- The Washington Times - Monday, April 25, 2011


“Raise our taxes!” Can you imagine chanting such a slogan at a public rally? Neither could most Americans.

There is one notable exception, however: government-union activists. They’re pretty explicit these days about their desire to see taxes go up.

If that surprises you, you may be unaware of how dramatically the face of organized labor has changed over the last few decades. There’s a very good reason they’ve got your wallet in their sights - more and more, that’s where their wages comes from.

To see why, it’s vital to understand the difference between unions in the private sector (steelworkers, autoworkers, etc.) and unions in the public sector (government).

Private-sector union membership has been in steep decline. Back in 1980, one out of every five private-sector workers belonged to a union. Thirty years later, less than 7 percent do. That’s fewer than one in 14. But over the same period, government-union membership has been climbing. Today, in fact, more than half of all union members (52 percent) work for the government.

So when they lobby “management” (i.e., elected officials) for wage hikes and other benefits, that money isn’t coming out of the bank account of some private company. It’s coming from you and me. When those elected officials say, “We’re in the red. We have to balance our budget and we can’t pay you more,” government-union activists reply: “Raise our taxes!”

Of course, they don’t just say it. Government-union leaders spend millions of dollars trying to elect politicians who are open to tax hikes. They were the top outside spenders in the last election. They put their money where their mouths are, all in the hopes of putting your money where their coffers are.

This circular arrangement may be nice and cozy for union leaders and their big-government buddies, but it’s a disaster for the taxpayers they’re exploiting. If taxes aren’t raised to satisfy their demands, will workers “strike” from providing government services? They can - and they have (e.g., the New York City transit strike of 2005). Even President Franklin D. Roosevelt, who signed the National Labor Relations Act, called such a prospect “unthinkable and intolerable.”

As George Meany, president of the AFL-CIO from 1955 to 1979, once noted, “It is impossible to bargain collectively with government.” Roosevelt agreed: “The process of collective bargaining, as usually understood, cannot be transplanted into the public service.” When it is, it sets up a chain reaction of painful choices.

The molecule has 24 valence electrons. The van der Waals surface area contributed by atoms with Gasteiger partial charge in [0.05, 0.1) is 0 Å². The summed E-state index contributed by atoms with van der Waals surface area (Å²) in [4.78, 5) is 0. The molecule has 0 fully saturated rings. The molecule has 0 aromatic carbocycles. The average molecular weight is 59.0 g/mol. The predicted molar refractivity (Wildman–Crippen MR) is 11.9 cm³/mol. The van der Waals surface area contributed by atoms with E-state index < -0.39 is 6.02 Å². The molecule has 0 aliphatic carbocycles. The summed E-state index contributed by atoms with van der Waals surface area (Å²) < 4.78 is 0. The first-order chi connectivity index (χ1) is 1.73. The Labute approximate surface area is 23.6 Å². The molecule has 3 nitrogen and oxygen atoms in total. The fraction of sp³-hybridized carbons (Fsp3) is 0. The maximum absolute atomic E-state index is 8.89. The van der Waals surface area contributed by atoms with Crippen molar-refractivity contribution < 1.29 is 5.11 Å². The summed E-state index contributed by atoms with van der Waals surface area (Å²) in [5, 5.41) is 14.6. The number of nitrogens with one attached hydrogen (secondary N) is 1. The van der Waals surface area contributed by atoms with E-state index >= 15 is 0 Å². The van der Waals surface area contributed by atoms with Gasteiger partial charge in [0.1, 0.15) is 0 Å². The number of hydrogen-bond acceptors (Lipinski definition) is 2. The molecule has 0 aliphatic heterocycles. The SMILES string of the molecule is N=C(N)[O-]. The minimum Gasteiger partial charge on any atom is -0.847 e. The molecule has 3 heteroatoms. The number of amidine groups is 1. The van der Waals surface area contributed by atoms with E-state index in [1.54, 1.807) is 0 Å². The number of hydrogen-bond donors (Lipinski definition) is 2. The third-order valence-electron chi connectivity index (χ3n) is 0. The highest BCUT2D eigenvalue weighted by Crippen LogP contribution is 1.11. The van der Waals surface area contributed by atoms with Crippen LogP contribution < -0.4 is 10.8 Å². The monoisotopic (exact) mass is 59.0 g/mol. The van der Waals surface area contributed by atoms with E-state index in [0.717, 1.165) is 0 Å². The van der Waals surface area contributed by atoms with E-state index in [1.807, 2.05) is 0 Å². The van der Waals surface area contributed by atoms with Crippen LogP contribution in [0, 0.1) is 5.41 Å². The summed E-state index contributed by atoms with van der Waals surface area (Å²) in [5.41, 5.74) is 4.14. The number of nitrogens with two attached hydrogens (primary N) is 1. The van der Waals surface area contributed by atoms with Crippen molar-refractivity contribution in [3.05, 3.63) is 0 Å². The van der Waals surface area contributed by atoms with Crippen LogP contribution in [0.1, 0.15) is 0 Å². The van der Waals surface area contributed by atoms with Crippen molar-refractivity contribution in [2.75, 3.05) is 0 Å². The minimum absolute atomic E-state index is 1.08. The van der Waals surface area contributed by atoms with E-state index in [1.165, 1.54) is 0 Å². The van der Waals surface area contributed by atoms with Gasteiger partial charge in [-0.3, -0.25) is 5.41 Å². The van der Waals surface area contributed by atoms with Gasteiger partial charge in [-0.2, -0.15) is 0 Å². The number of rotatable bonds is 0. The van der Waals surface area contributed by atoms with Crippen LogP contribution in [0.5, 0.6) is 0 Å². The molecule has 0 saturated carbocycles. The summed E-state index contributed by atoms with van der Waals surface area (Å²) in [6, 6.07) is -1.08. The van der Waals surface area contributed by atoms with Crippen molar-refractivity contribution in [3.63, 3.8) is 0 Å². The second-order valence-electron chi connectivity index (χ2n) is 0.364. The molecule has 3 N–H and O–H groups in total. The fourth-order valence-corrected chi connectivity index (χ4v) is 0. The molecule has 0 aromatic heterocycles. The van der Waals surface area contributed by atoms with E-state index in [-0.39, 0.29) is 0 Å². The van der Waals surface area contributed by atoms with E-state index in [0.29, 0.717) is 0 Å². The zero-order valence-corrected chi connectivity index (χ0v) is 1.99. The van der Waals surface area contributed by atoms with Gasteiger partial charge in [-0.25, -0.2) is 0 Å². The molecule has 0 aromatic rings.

That’s why matters in Wisconsin came to a head. In an effort to balance his state’s budget, Gov. Scott Walker proposed a plan that said, 1) workers would no longer be forced to pay union dues; 2) voters would have to approve any wage increases that exceed inflation; and 3) public employees had to contribute more toward their health care and pension plans.

No wonder it passed the legislature; these are hardly radical changes. Workers can still negotiate wages - voters just have the final say. Dues are no longer compulsory, but workers can continue to pay them. If what the unions do is so valuable, they should have nothing to worry about, right? Millions of private-sector workers contribute to their own pensions and health care plans. Why should public-sector workers be any different?

But anyone who listened to the hysterical protesters in Wisconsin saw people operating on an entirely different plane of reality. To hear them tell it, Mr. Walker is the reincarnation of Adolf Hitler and powerful government unions are not a public-policy choice but a human right. “It is shameful to play politics with American workers and their families,” Rep. Elijah E. Cummings, Maryland Democrat, told Mr. Walker when he testified before Congress.

What irony. There’s a group playing politics with American workers and their families, all right. They’re the ones demanding that you and I cough up still more money to fatten their paychecks - or else. Talk about “intolerable.”

Ed Feulner is president of the Heritage Foundation (heritage.org).

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